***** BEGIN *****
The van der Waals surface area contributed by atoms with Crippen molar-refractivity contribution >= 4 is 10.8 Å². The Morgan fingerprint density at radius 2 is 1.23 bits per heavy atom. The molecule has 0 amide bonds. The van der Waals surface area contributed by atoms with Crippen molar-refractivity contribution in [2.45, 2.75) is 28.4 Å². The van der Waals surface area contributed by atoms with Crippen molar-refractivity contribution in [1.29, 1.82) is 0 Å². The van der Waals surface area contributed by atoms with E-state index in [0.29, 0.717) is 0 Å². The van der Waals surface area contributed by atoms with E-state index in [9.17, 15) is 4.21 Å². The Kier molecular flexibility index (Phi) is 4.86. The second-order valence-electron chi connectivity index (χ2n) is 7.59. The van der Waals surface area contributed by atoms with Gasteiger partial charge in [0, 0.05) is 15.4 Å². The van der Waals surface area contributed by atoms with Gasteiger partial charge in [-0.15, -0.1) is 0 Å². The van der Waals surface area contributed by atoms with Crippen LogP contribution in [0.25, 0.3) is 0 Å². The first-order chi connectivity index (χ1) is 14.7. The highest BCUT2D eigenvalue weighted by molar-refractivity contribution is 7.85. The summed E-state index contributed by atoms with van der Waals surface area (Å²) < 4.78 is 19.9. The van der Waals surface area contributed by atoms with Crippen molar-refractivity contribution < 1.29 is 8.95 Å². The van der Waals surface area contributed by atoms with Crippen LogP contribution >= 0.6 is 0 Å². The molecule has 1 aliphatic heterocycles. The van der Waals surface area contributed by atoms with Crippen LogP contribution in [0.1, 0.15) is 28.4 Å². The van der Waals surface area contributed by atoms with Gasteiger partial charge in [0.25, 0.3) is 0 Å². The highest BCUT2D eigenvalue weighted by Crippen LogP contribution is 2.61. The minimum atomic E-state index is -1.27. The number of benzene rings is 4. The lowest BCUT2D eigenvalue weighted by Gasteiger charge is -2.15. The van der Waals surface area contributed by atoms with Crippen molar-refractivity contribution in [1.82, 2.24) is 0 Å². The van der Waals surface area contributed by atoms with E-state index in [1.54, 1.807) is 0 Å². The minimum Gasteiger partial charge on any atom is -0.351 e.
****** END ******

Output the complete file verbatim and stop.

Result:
The van der Waals surface area contributed by atoms with Crippen molar-refractivity contribution >= 4 is 10.8 Å². The Morgan fingerprint density at radius 2 is 1.23 bits per heavy atom. The molecule has 0 amide bonds. The van der Waals surface area contributed by atoms with Crippen molar-refractivity contribution in [2.45, 2.75) is 28.4 Å². The van der Waals surface area contributed by atoms with Crippen molar-refractivity contribution in [1.29, 1.82) is 0 Å². The van der Waals surface area contributed by atoms with E-state index in [0.29, 0.717) is 0 Å². The van der Waals surface area contributed by atoms with E-state index in [9.17, 15) is 4.21 Å². The Kier molecular flexibility index (Phi) is 4.86. The second-order valence-electron chi connectivity index (χ2n) is 7.59. The van der Waals surface area contributed by atoms with Gasteiger partial charge in [0, 0.05) is 15.4 Å². The van der Waals surface area contributed by atoms with Gasteiger partial charge in [-0.15, -0.1) is 0 Å². The van der Waals surface area contributed by atoms with Crippen LogP contribution in [0.25, 0.3) is 0 Å². The first-order chi connectivity index (χ1) is 14.7. The highest BCUT2D eigenvalue weighted by molar-refractivity contribution is 7.85. The summed E-state index contributed by atoms with van der Waals surface area (Å²) < 4.78 is 19.9. The van der Waals surface area contributed by atoms with Crippen molar-refractivity contribution < 1.29 is 8.95 Å². The van der Waals surface area contributed by atoms with Crippen LogP contribution >= 0.6 is 0 Å². The molecule has 1 aliphatic heterocycles. The van der Waals surface area contributed by atoms with Crippen LogP contribution in [0.1, 0.15) is 28.4 Å². The van der Waals surface area contributed by atoms with Gasteiger partial charge in [0.25, 0.3) is 0 Å². The highest BCUT2D eigenvalue weighted by Crippen LogP contribution is 2.61. The minimum atomic E-state index is -1.27. The number of benzene rings is 4. The lowest BCUT2D eigenvalue weighted by Gasteiger charge is -2.15. The van der Waals surface area contributed by atoms with Crippen molar-refractivity contribution in [1.82, 2.24) is 0 Å². The van der Waals surface area contributed by atoms with E-state index in [1.54, 1.807) is 0 Å². The minimum Gasteiger partial charge on any atom is -0.351 e.